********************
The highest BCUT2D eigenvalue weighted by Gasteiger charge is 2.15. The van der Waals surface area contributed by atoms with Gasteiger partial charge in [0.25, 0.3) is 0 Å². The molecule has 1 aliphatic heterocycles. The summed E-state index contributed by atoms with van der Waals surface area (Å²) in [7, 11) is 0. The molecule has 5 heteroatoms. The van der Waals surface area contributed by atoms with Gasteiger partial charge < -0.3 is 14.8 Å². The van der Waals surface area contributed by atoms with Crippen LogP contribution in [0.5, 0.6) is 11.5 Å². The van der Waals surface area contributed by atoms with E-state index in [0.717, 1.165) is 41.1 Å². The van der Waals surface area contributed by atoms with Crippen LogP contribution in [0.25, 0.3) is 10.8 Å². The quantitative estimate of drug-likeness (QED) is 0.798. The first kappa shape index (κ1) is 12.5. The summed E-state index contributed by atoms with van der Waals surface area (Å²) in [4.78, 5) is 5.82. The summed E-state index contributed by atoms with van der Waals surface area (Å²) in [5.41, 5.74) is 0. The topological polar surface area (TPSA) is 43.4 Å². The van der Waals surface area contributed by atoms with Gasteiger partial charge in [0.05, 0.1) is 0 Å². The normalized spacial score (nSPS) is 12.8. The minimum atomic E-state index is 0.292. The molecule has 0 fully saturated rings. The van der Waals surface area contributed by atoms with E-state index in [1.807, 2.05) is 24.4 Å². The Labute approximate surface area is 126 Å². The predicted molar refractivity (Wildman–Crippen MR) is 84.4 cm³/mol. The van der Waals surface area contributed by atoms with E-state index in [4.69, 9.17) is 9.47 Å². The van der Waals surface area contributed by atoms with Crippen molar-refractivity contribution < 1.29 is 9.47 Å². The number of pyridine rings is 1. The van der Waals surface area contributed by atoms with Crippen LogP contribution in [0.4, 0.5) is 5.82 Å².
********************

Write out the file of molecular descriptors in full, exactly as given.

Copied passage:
The highest BCUT2D eigenvalue weighted by Gasteiger charge is 2.15. The van der Waals surface area contributed by atoms with Gasteiger partial charge in [0.25, 0.3) is 0 Å². The molecule has 1 aliphatic heterocycles. The summed E-state index contributed by atoms with van der Waals surface area (Å²) in [7, 11) is 0. The molecule has 5 heteroatoms. The van der Waals surface area contributed by atoms with Gasteiger partial charge < -0.3 is 14.8 Å². The van der Waals surface area contributed by atoms with Crippen LogP contribution in [0.5, 0.6) is 11.5 Å². The van der Waals surface area contributed by atoms with E-state index in [0.717, 1.165) is 41.1 Å². The van der Waals surface area contributed by atoms with Crippen LogP contribution in [0.25, 0.3) is 10.8 Å². The quantitative estimate of drug-likeness (QED) is 0.798. The first kappa shape index (κ1) is 12.5. The summed E-state index contributed by atoms with van der Waals surface area (Å²) in [4.78, 5) is 5.82. The summed E-state index contributed by atoms with van der Waals surface area (Å²) in [5.41, 5.74) is 0. The topological polar surface area (TPSA) is 43.4 Å². The van der Waals surface area contributed by atoms with Gasteiger partial charge in [0.05, 0.1) is 0 Å². The normalized spacial score (nSPS) is 12.8. The minimum atomic E-state index is 0.292. The molecule has 0 fully saturated rings. The van der Waals surface area contributed by atoms with E-state index in [1.807, 2.05) is 24.4 Å². The Labute approximate surface area is 126 Å². The predicted molar refractivity (Wildman–Crippen MR) is 84.4 cm³/mol. The van der Waals surface area contributed by atoms with E-state index in [4.69, 9.17) is 9.47 Å². The van der Waals surface area contributed by atoms with Crippen molar-refractivity contribution < 1.29 is 9.47 Å². The number of pyridine rings is 1. The van der Waals surface area contributed by atoms with Crippen LogP contribution in [0.4, 0.5) is 5.82 Å².